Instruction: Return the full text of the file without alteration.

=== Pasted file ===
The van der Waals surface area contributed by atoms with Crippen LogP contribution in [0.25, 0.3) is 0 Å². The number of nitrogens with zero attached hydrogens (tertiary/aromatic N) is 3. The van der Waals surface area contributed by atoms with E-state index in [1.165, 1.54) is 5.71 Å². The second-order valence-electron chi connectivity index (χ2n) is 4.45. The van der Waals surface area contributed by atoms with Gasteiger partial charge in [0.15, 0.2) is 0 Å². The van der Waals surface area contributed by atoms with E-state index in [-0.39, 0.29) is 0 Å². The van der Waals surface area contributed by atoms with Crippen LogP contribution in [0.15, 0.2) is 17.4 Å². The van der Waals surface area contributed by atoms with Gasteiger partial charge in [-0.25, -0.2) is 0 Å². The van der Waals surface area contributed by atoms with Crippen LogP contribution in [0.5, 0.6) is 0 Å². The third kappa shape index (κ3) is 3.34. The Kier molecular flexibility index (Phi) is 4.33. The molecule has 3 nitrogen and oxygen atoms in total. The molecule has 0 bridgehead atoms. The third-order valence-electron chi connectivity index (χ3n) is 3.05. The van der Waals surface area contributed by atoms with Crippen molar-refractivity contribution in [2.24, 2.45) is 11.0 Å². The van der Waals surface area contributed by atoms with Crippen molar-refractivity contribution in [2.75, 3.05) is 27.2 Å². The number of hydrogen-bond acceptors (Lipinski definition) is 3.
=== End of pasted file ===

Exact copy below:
The van der Waals surface area contributed by atoms with Crippen LogP contribution in [0.25, 0.3) is 0 Å². The number of nitrogens with zero attached hydrogens (tertiary/aromatic N) is 3. The van der Waals surface area contributed by atoms with E-state index in [1.165, 1.54) is 5.71 Å². The second-order valence-electron chi connectivity index (χ2n) is 4.45. The van der Waals surface area contributed by atoms with Gasteiger partial charge in [0.15, 0.2) is 0 Å². The van der Waals surface area contributed by atoms with E-state index in [-0.39, 0.29) is 0 Å². The van der Waals surface area contributed by atoms with Crippen LogP contribution in [0.15, 0.2) is 17.4 Å². The van der Waals surface area contributed by atoms with Gasteiger partial charge in [-0.25, -0.2) is 0 Å². The van der Waals surface area contributed by atoms with Crippen LogP contribution in [0.5, 0.6) is 0 Å². The third kappa shape index (κ3) is 3.34. The Kier molecular flexibility index (Phi) is 4.33. The molecule has 3 nitrogen and oxygen atoms in total. The molecule has 0 bridgehead atoms. The third-order valence-electron chi connectivity index (χ3n) is 3.05. The van der Waals surface area contributed by atoms with Crippen molar-refractivity contribution in [2.24, 2.45) is 11.0 Å². The van der Waals surface area contributed by atoms with Crippen molar-refractivity contribution in [2.75, 3.05) is 27.2 Å². The number of hydrogen-bond acceptors (Lipinski definition) is 3.